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Memory leak by anonymous functions

jeevankishore profile image Jeevan Kishore ・2 min read

With introduction of fat arrow functions ➕ the implicit bind magic, JS developers found an everlasting 💛 towards them.

Although they were eye pleasing and a delight, they bought with a variety of concerns if not implemented wisely.

One such case i found myself having numerous conversations with my peers about; is having anonymous functions to handle the events which developers find easy to use and miss the subtle ugly memory leak they cause.

P.S This article won't be dwelling to the 🐘 depths of memory leak identification and resolutions but to emphasis on the fact that taking the easy route in this case will end up hitting the hardest.


✨ Theory

An anonymous function might not be cleared by GC (garbage collection) efficiently during a mark and sweep phase as the references to it cannot be determined hence GC fails to recover back the allocated memory


✨ Lab setup

  • Production react build running on chrome
  • Run about 10k state changes on each scenario of with and without anonymous implementation to trigger re-renders

Preview
Alt Text


✨ Analysis

That being said, let's jump on to the crux and look at some stats;

Recording a snapshot of each implementation clearly depicts a memory leak with the anonymous function implementation

Snapshot without anonymous functions
Analysis without anonymous functions
🔸 fig (i)

Snapshot with anonymous functions
Analysis with anonymous functions
🔸 fig (ii)

As we compare fig (i) with fig (ii) it's clear that the memory allocation has been freed up by GC in fig (i) as opposed to that of fig(ii)

The exaggerated example intends to portrays the memory leak with the approach; which holds true for apps of multiple complexities in the real world


✨ Conclusion =>

Anonymous fat arrow functions within render methods pave way for a memory leak and ipso facto an anti-pattern


✨ Show me the code

GitHub logo Jeevan-Kishore / space-complexity

A project to demonstrate space complexity over time


If you have questions, let us know in the comments and we are looking forward for your feedback 🍻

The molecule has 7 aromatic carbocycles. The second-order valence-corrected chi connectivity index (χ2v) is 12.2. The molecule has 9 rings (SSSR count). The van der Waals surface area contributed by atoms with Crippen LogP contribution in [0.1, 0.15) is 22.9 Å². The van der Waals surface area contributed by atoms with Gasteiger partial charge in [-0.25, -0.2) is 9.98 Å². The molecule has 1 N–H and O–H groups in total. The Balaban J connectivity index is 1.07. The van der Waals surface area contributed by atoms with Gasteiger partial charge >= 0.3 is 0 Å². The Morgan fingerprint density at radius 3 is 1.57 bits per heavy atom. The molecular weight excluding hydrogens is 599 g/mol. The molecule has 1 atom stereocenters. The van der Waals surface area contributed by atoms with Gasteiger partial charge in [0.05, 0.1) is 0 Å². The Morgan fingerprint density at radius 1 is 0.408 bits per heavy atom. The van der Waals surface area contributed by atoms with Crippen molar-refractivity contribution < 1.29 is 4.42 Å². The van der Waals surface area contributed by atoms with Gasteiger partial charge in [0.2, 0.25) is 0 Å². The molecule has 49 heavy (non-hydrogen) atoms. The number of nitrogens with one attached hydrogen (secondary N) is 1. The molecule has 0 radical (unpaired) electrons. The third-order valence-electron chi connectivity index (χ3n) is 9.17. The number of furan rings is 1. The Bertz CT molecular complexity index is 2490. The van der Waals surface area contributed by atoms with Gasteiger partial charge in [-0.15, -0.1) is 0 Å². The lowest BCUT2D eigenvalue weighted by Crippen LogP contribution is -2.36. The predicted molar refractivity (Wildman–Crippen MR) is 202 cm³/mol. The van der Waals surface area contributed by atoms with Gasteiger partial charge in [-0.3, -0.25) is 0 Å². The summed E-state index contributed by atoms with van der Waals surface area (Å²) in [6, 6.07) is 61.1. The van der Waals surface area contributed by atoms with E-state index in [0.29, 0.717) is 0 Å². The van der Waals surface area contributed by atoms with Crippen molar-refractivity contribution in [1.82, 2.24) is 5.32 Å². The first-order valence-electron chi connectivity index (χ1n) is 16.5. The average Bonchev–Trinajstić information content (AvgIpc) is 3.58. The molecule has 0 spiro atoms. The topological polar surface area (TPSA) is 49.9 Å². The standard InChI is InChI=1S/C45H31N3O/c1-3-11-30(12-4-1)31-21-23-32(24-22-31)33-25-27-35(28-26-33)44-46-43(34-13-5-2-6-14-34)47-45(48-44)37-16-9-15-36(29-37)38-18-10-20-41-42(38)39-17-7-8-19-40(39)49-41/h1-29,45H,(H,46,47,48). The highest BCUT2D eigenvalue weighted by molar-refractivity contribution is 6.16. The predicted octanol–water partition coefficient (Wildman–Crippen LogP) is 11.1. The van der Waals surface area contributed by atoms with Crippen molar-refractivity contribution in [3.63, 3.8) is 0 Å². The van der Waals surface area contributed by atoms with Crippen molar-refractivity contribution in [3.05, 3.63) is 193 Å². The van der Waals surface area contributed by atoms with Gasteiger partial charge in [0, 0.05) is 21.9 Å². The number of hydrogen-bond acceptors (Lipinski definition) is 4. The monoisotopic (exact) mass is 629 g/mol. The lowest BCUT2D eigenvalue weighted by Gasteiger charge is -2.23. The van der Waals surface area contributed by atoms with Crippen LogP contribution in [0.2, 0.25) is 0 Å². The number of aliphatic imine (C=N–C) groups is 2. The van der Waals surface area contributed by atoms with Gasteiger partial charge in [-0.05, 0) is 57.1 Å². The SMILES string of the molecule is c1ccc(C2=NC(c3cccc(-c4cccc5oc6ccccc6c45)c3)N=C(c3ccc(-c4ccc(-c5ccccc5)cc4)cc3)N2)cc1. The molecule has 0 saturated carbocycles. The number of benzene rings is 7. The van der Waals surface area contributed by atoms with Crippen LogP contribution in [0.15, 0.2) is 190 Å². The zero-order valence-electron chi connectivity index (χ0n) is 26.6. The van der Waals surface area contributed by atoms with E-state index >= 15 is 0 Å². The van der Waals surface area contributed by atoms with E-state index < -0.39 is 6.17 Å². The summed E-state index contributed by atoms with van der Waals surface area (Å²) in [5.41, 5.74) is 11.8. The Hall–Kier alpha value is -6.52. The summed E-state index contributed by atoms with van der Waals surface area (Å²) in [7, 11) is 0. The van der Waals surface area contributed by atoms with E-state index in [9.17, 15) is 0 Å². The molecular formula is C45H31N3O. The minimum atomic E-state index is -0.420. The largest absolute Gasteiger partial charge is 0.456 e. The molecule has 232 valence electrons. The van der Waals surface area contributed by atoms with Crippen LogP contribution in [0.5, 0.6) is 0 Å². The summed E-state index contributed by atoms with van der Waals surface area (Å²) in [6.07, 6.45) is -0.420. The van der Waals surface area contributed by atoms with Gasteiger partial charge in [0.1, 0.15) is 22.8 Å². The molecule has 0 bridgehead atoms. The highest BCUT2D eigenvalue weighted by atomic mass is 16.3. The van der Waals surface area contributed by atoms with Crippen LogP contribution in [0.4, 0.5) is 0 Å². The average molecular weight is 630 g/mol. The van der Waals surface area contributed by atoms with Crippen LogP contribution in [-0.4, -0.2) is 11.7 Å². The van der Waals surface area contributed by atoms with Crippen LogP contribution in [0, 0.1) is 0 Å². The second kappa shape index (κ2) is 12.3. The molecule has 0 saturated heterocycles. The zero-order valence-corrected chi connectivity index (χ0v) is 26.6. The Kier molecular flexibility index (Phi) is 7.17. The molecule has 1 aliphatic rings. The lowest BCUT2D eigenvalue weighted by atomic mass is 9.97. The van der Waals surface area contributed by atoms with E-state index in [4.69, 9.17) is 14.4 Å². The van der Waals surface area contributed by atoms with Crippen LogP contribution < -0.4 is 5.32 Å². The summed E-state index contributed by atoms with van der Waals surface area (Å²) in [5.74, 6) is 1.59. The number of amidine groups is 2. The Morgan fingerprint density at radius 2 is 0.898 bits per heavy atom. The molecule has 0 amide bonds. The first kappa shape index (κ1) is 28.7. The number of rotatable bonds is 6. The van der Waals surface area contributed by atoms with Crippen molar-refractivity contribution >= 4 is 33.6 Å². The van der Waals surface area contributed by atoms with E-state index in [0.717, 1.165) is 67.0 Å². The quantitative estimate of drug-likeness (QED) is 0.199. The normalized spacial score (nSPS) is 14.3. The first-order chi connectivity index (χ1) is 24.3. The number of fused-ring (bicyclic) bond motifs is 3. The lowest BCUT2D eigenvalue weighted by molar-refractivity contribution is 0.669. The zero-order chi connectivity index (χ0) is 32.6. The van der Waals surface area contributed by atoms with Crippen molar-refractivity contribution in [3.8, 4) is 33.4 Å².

Posted on May 30 by:

jeevankishore profile

Jeevan Kishore

@jeevankishore

Sr. Javascript Dev with an everlasting affinity towards open-source and icecream

Discussion

markdown guide
 

I like to write anonymous event handlers on occasion and my work app is all Inversion of Control - so we have a master event bus etc. We just use hooks to add the events and then it's fine as it is properly removed.

We mostly use our master event bus which has a special hook, but the generic one looks like this:

export function useEvent(emitter, pattern, handler) {
    if (!handler) {
        ;[emitter, pattern, handler] = [events, emitter, pattern]
    }
    let runner = (...params) => {
        handler(...params)
    }
    useEffect(() => {
        if (emitter) {
            if (emitter.addEventListener) {
                emitter.addEventListener(eventName(pattern), runner)
            } else {
                emitter.addListener(eventName(pattern), runner)
            }
        }
        return () => {
            if (emitter.removeEventListener) {
                emitter.removeEventListener(eventName(pattern), runner)
            } else {
                emitter.removeListener(eventName(pattern), runner)
            }
        }
    })
}

Used like this:

function SomeComponent() {
     useEvent(window, 'resize', ()=>console.log(innerWidth, innerHeight))
}
 

Why aren't anonymous event handlers destroyed when the view is destroyed? Sounds like a design point issue.

 

It would be fair to say if the event emitter is destroyed then they are unreachable and are released. If you attach to a global event handler or something that will survive a while, they aren't removed because nothing calls removeListener. It would be true of a non-anonymous listener true I guess.

I'm guessing people aren't working out how to remember the anonymous function to then call removeListener. It's one of those, the sugar is so sweet someone didn't notice the sudden weight gain ;)

 

The responsibility is likely delegated to the user to remove listeners when they feel it's time to do so.

I agree with @miketalbot on how people overlook it.

 

How is this issue different for anonymous functions declared using the function keyword?

 

@savagepixie It isn't different, as long as there are creation of objects which cannot be GC'd the issue remains the same. The article addresses the latter as people prefer to use the fat arrows widely because of binding